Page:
Create a Temp Table in PostgreSQL


When you’re working with large tables in PostgreSQL, you might find that you need to interact with a certain subset of rows in a table over and over again. Instead of repeatedly filtering your table to get that subset of data, it’s more efficient to fetch those rows once and store them in a temporary table. This tutorial will teach you how to create a temp table and later remove it when you’re done.


If you’d like to follow along with the PostgreSQL examples in this tutorial, make sure that you have PostgreSQL server installed and configured on your machine. The service needs to be running in the background.

Linux and Windows users can download PostgreSQL here.

What is a PostgreSQL Temporary Table?

Temporary tables exist in their own unique schema, so you can’t assign a schema name when you create this kind of table. A temporary table only exists as long as its database session– this means that PostgreSQL automatically drops the temporary table at the end or a transaction or a session.

Sample Use Case for a PostgreSQL Temporary Table

Temporary tables are useful for application developers and database administrators that interact with large databases on a regular basis. They’re especially valuable in situations that require the repeated querying or processing of a small subset of data within a larger table.

In this cases, we can store the filtered data in the temporary table; we can then use this temporary table over and over without going to the actual database. These tables reside inside tempdb, which is also a database system.

There are two ways to create a temporary table. First, we can use the TEMPORARY clause in the CREATE TABLE statement:

CREATE TEMPORARY TABLE your_temp_table_name(


Alternatively, we can use the TEMP clause:

CREATE TEMP TABLE your_temp_table_name(

Temporary tables are only visible within the session in which it was created; no other sessions will be able to view it.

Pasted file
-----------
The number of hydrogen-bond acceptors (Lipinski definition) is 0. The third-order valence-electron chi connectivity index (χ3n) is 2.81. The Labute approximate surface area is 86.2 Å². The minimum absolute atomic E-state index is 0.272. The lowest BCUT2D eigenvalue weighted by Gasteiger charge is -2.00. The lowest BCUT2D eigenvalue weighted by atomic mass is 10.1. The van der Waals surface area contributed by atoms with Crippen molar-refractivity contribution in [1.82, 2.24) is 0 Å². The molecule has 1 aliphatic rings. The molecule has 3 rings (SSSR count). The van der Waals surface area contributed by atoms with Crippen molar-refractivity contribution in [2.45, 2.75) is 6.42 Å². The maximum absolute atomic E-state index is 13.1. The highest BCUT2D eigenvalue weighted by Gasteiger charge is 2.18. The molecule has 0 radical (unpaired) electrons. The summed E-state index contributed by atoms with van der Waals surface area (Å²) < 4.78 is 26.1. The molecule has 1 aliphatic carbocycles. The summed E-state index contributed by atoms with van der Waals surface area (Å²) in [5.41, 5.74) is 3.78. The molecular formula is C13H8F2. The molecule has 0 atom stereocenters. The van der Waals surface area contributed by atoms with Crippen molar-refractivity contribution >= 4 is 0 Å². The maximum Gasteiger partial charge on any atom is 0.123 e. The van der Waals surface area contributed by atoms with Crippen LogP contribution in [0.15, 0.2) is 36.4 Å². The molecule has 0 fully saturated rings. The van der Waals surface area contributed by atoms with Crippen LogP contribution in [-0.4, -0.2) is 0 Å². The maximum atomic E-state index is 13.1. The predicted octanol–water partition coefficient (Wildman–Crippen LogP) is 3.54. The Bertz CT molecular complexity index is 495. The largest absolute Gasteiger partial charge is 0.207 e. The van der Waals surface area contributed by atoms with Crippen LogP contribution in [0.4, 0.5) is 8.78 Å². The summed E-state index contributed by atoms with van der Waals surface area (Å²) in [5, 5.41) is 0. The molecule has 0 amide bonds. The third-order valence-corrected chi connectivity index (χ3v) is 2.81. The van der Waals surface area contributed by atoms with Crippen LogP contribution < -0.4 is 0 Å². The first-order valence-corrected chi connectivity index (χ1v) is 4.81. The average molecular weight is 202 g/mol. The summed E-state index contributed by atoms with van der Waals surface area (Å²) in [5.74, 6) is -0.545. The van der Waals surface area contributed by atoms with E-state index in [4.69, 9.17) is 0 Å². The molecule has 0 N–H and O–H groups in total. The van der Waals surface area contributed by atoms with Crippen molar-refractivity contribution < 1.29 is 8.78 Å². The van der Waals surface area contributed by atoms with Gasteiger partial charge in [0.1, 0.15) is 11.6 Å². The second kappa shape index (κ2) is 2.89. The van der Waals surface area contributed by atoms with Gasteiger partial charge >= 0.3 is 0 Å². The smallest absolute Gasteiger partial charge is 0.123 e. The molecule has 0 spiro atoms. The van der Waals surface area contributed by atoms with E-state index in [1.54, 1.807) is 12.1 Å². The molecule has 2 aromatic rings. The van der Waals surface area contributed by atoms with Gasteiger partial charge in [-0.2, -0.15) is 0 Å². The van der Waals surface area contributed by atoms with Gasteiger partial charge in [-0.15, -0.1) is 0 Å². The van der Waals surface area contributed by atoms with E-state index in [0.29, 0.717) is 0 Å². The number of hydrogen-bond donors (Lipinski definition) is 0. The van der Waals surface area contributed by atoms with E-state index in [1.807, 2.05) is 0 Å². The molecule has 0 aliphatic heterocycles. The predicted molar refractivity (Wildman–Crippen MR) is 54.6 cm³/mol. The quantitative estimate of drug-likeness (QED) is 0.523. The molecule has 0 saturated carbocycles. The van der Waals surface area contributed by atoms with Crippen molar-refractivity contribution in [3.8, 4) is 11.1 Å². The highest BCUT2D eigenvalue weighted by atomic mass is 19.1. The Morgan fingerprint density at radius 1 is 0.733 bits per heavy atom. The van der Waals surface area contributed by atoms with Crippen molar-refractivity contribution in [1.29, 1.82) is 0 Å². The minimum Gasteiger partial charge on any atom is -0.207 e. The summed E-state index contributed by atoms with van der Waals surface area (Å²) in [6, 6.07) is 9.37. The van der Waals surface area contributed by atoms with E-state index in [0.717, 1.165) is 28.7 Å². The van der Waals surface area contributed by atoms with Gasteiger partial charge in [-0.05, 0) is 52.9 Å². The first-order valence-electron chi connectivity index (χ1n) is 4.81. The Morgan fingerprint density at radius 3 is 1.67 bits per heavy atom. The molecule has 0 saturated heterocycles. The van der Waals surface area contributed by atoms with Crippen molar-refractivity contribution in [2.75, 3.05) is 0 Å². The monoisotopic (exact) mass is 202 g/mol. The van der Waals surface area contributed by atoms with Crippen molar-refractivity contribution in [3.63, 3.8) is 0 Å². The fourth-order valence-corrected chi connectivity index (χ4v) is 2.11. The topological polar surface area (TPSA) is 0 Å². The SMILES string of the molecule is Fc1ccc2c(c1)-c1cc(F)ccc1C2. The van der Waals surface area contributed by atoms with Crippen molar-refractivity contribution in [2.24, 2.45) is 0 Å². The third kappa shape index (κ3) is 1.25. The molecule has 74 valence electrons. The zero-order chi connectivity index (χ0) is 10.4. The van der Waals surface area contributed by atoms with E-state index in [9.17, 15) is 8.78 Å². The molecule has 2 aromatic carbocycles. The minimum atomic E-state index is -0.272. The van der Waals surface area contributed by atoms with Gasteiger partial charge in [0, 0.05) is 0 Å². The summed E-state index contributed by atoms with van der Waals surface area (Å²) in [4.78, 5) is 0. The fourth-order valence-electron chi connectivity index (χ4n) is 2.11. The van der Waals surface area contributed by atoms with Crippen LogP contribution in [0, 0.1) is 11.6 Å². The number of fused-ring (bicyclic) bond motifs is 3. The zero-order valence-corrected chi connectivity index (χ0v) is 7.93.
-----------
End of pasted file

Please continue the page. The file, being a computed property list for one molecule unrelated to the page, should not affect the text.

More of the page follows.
Creating a Temporary Table Example

To create a temporary table, we first need to connect to our PostgreSQL server using the psql command. Then, we’ll create a database, naming it dbsandbox.

We can accomplish this using the following statement:

postgres=# CREATE DATABASE sandboxdb;
postgres=# \c sandboxdb;
You are now connected TO DATABASE "sandboxdb" AS USER "teamsolo".

Once the database is created, it’s time to create our temporary table using the following statement:

sandboxdb=# CREATE TEMP TABLE temptbl(a INT);

With this statement, we created our TEMP table named temptbl within the sandboxdb database.

To verify that the table was successfully created, we can use a SELECT statement:

SELECT * FROM temptbl;

The result of our SELECT should look like the following:

(0 ROWS)

Earlier in this section, we mentioned that a temporary table is only visible to the current session in which it was created. Let’s test and see if that’s true by creating another session in PostgreSQL. In this new session, we’ll try to connect to the temptable. To do this, first quit the current connection using the command \q, then try to reconnect again using the previous steps. An example of this process is shown below:

postgres=# \c sandboxdb;
You are now connected TO DATABASE "sandboxdb" AS USER "teamsolo".
sandboxdb=# SELECT * FROM temptbl;
ERROR: relation "temptbl" does NOT exist
LINE 1: SELECT * FROM temptbl;

Note that we got an error when we tried to execute the SELECT operation against the temporary table temptbl. This occurs because the temptbl was immediately dropped by PostgreSQL as soon as we executed the command \q and ended that particular session.

Removing A Temporary Table Example

In the previous section, we learned how to create a temporary table. Now, let’s talk about how to remove or drop a temporary table.

Shown below is the syntax used to drop a temporary table:

DROP TABLE your_temp_table_name;

Notice that the DROP TABLE statement doesn’t have clauses like TEMPORARY and TEMP, unlike the CREATE TABLE statement.

Let’s say we wanted to drop the temptbl during its session– we can do so using the following statement:

sandboxdb=# DROP TABLE temptbl;


There’s no doubt that temporary tables can help you optimize your database interactions, allowing you to store a smaller subset of rows from a larger table instead of filtering the same data again and again. In this tutorial, we explained how to create a temp table and how to drop one using the CREATE TEMP TABLE and DROP TABLE statements. Using the examples we provided as a guide, you’ll be able to create and manage temporary tables for your own database interactions.

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